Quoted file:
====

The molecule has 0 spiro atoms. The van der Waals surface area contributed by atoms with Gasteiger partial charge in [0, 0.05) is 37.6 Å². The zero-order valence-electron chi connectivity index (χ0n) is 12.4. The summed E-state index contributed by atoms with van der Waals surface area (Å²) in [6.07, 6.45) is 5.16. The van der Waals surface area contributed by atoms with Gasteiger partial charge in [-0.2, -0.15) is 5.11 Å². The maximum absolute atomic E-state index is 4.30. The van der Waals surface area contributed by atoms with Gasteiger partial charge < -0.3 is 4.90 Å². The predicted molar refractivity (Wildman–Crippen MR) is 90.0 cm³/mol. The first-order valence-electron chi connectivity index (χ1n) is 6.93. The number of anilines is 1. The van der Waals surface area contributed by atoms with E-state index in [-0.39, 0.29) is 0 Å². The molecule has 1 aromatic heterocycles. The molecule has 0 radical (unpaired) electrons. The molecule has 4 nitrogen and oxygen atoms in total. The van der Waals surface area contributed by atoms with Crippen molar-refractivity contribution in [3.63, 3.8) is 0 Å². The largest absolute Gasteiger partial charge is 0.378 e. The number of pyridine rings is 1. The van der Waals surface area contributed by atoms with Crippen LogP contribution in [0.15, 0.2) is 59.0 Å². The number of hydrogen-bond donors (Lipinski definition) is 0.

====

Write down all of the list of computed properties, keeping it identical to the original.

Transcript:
The molecule has 0 spiro atoms. The van der Waals surface area contributed by atoms with Gasteiger partial charge in [0, 0.05) is 37.6 Å². The zero-order valence-electron chi connectivity index (χ0n) is 12.4. The summed E-state index contributed by atoms with van der Waals surface area (Å²) in [6.07, 6.45) is 5.16. The van der Waals surface area contributed by atoms with Gasteiger partial charge in [-0.2, -0.15) is 5.11 Å². The maximum absolute atomic E-state index is 4.30. The van der Waals surface area contributed by atoms with Gasteiger partial charge < -0.3 is 4.90 Å². The predicted molar refractivity (Wildman–Crippen MR) is 90.0 cm³/mol. The first-order valence-electron chi connectivity index (χ1n) is 6.93. The number of anilines is 1. The van der Waals surface area contributed by atoms with E-state index in [-0.39, 0.29) is 0 Å². The molecule has 1 aromatic heterocycles. The molecule has 0 radical (unpaired) electrons. The molecule has 4 nitrogen and oxygen atoms in total. The van der Waals surface area contributed by atoms with Crippen molar-refractivity contribution in [3.63, 3.8) is 0 Å². The largest absolute Gasteiger partial charge is 0.378 e. The number of pyridine rings is 1. The van der Waals surface area contributed by atoms with Crippen LogP contribution in [0.15, 0.2) is 59.0 Å². The number of hydrogen-bond donors (Lipinski definition) is 0.